BPM: Give us a little history on your organization, ReadPeriod. How often do you meet?
We are a book club located in the Dallas-Ft Worth, Texas area. The name of our "club" is ReadPeriod. We started in 2007 with four members and we've grown to 12 enthusiastic members, who enjoy the fellowship as much as we enjoy the critique. We meet once a month, rotating the meeting locations. Our President is Milledge Caldwell. Some members are related which adds to frank and honest discussions.
We sometimes see a movie that is our book of the month. We have also traveled to San Antonio, Texas to participate in Black Book Club seminar that featured Black Authors. On occasion we go out socially, i.e dinner, drinks and good wholesome fun.
BPM: How are you celebrating the holidays? Will your club have a group party?
ReadPeriod, President Milledge Caldwell -- As president I will be spending the Holidays with family. I'm originally from the Mid-West as are five other members, so we often have extended family visiting during that time. One of our members gives a annual Christmas Party for our members (just the ladies, LOL).
BPM: What genre of books do you select for book-of-the-month discussions? Why?
We choose to read Black Authors for ten months during the year, because we want to support African American authors financially and because we can relate to the works and understand the point of view that the authors are writing from. We also feel that African American literary works ensure lively discussions! We do however, read other authors twice, during the year.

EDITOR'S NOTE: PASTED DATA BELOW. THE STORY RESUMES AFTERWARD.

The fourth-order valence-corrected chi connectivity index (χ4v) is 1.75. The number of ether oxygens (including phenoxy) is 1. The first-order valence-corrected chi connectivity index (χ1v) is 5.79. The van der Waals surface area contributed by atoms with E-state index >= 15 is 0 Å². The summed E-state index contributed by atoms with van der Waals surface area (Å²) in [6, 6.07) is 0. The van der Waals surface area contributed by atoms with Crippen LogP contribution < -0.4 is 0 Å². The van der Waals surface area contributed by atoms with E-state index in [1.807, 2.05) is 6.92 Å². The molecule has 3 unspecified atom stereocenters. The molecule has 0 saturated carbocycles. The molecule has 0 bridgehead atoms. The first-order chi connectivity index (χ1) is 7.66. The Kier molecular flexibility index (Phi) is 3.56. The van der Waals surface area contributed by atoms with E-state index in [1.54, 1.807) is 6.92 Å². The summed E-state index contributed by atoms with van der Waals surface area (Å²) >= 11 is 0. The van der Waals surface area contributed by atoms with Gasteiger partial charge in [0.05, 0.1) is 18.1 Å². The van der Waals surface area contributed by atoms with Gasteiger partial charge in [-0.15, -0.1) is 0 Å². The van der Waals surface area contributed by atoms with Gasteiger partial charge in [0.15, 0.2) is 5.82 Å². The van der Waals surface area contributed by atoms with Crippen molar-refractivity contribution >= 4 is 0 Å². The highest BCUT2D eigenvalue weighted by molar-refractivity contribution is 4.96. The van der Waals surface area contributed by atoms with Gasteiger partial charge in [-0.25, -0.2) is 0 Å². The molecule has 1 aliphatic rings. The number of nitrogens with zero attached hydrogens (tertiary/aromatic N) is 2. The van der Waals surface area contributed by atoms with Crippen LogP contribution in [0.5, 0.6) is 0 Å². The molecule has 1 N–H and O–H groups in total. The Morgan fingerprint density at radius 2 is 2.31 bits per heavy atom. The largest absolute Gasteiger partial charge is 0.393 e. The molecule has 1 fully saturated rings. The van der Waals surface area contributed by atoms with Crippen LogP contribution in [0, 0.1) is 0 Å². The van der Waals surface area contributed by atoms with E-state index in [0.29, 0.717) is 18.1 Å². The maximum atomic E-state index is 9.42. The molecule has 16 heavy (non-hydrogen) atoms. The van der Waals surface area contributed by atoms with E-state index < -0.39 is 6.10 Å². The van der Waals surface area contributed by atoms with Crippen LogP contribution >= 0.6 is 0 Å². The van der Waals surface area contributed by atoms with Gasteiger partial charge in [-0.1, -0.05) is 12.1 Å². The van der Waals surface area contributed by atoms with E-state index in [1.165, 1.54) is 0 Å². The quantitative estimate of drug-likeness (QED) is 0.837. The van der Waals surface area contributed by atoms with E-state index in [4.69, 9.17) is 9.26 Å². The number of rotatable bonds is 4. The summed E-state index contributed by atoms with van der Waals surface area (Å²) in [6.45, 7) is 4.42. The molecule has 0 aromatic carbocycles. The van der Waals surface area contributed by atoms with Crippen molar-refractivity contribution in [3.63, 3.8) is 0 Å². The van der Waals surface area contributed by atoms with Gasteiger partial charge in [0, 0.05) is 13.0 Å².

BPM: Do you feel as if African American couples and families are represented in a good light in today's film, music, media and books?
We find that many of the Black Authors have the common theme of misogyny and unfaithfulness, which can be disappointing because of the negative characterizations.
BPM: Do you think our authors are leaving the same legacy as authors from other generations?
I feel that because of the commercialism of today many black authors won't live up to the standards of writers in the past whom wrote from real hardships and were trying to paint black people in a more positive light i.e Ralph Ellison, Richard Wright, John Hope Franklin, Frederick Douglas etc. It seems that some of the largest African American book sellers are not the best writers but are instead the writer with the largest publicity budget.
Nikki Coe and Deborah Sanders
ReadPeriod, President Milledge Caldwell